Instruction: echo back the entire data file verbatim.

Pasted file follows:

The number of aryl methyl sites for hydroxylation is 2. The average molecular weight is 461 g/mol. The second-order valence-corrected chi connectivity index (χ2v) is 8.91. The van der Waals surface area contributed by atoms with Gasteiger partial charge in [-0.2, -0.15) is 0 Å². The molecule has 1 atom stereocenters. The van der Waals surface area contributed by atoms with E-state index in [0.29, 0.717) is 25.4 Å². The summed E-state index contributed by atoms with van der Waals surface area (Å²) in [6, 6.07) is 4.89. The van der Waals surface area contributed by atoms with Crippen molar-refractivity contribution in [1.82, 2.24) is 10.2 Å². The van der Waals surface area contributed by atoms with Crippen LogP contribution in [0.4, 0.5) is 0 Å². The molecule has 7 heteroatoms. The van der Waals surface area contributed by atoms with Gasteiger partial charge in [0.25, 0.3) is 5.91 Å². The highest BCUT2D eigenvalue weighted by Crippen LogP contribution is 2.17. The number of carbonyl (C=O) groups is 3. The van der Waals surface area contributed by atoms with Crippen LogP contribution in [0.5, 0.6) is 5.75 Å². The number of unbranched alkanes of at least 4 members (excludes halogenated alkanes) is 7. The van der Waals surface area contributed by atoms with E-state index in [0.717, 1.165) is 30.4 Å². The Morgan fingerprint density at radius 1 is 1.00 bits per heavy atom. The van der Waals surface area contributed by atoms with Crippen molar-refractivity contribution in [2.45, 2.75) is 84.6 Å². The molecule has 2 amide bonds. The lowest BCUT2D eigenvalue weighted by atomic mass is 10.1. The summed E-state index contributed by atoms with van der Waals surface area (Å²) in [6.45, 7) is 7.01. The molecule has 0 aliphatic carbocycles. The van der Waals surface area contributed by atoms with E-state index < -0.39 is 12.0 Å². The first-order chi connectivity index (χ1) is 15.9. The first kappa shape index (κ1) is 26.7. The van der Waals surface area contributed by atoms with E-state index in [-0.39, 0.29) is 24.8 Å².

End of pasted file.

The number of aryl methyl sites for hydroxylation is 2. The average molecular weight is 461 g/mol. The second-order valence-corrected chi connectivity index (χ2v) is 8.91. The van der Waals surface area contributed by atoms with Gasteiger partial charge in [-0.2, -0.15) is 0 Å². The molecule has 1 atom stereocenters. The van der Waals surface area contributed by atoms with E-state index in [0.29, 0.717) is 25.4 Å². The summed E-state index contributed by atoms with van der Waals surface area (Å²) in [6, 6.07) is 4.89. The van der Waals surface area contributed by atoms with Crippen molar-refractivity contribution in [1.82, 2.24) is 10.2 Å². The van der Waals surface area contributed by atoms with Crippen LogP contribution in [0.4, 0.5) is 0 Å². The molecule has 7 heteroatoms. The van der Waals surface area contributed by atoms with Gasteiger partial charge in [0.25, 0.3) is 5.91 Å². The highest BCUT2D eigenvalue weighted by Crippen LogP contribution is 2.17. The number of carbonyl (C=O) groups is 3. The van der Waals surface area contributed by atoms with Crippen LogP contribution in [0.5, 0.6) is 5.75 Å². The number of unbranched alkanes of at least 4 members (excludes halogenated alkanes) is 7. The van der Waals surface area contributed by atoms with E-state index in [0.717, 1.165) is 30.4 Å². The Morgan fingerprint density at radius 1 is 1.00 bits per heavy atom. The van der Waals surface area contributed by atoms with Crippen molar-refractivity contribution in [2.45, 2.75) is 84.6 Å². The molecule has 2 amide bonds. The lowest BCUT2D eigenvalue weighted by atomic mass is 10.1. The summed E-state index contributed by atoms with van der Waals surface area (Å²) in [6.45, 7) is 7.01. The molecule has 0 aliphatic carbocycles. The van der Waals surface area contributed by atoms with E-state index < -0.39 is 12.0 Å². The first-order chi connectivity index (χ1) is 15.9. The first kappa shape index (κ1) is 26.7. The van der Waals surface area contributed by atoms with E-state index in [-0.39, 0.29) is 24.8 Å².